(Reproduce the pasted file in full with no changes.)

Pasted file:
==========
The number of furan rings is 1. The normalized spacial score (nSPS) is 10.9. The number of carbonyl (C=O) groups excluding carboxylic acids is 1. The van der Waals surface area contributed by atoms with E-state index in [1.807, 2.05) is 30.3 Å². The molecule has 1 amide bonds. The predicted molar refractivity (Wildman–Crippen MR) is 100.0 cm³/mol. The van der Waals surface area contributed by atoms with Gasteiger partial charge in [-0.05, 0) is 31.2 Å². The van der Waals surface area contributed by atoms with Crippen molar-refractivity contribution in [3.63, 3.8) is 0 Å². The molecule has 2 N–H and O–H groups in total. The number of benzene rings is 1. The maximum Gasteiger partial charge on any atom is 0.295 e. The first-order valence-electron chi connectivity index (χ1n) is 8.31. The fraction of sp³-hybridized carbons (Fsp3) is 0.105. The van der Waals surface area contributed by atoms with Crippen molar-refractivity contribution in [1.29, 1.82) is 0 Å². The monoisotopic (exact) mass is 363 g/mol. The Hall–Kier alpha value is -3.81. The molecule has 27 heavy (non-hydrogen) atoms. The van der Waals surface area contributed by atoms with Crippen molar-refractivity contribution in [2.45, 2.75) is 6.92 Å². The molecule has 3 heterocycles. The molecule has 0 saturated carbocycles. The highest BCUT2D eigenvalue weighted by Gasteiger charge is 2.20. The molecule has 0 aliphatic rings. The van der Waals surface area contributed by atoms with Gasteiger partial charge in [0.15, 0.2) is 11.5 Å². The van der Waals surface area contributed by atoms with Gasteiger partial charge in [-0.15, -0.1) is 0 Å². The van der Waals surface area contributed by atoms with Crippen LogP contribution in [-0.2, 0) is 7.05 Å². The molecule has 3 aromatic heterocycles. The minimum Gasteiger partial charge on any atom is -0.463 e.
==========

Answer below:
The number of furan rings is 1. The normalized spacial score (nSPS) is 10.9. The number of carbonyl (C=O) groups excluding carboxylic acids is 1. The van der Waals surface area contributed by atoms with E-state index in [1.807, 2.05) is 30.3 Å². The molecule has 1 amide bonds. The predicted molar refractivity (Wildman–Crippen MR) is 100.0 cm³/mol. The van der Waals surface area contributed by atoms with Gasteiger partial charge in [-0.05, 0) is 31.2 Å². The van der Waals surface area contributed by atoms with Crippen molar-refractivity contribution in [3.63, 3.8) is 0 Å². The molecule has 2 N–H and O–H groups in total. The number of benzene rings is 1. The maximum Gasteiger partial charge on any atom is 0.295 e. The first-order valence-electron chi connectivity index (χ1n) is 8.31. The fraction of sp³-hybridized carbons (Fsp3) is 0.105. The van der Waals surface area contributed by atoms with Crippen molar-refractivity contribution in [1.29, 1.82) is 0 Å². The monoisotopic (exact) mass is 363 g/mol. The Hall–Kier alpha value is -3.81. The molecule has 27 heavy (non-hydrogen) atoms. The van der Waals surface area contributed by atoms with Crippen molar-refractivity contribution in [2.45, 2.75) is 6.92 Å². The molecule has 3 heterocycles. The molecule has 0 saturated carbocycles. The highest BCUT2D eigenvalue weighted by Gasteiger charge is 2.20. The molecule has 0 aliphatic rings. The van der Waals surface area contributed by atoms with Gasteiger partial charge in [0.15, 0.2) is 11.5 Å². The van der Waals surface area contributed by atoms with Gasteiger partial charge in [-0.15, -0.1) is 0 Å². The van der Waals surface area contributed by atoms with Crippen LogP contribution in [-0.2, 0) is 7.05 Å². The molecule has 3 aromatic heterocycles. The minimum Gasteiger partial charge on any atom is -0.463 e.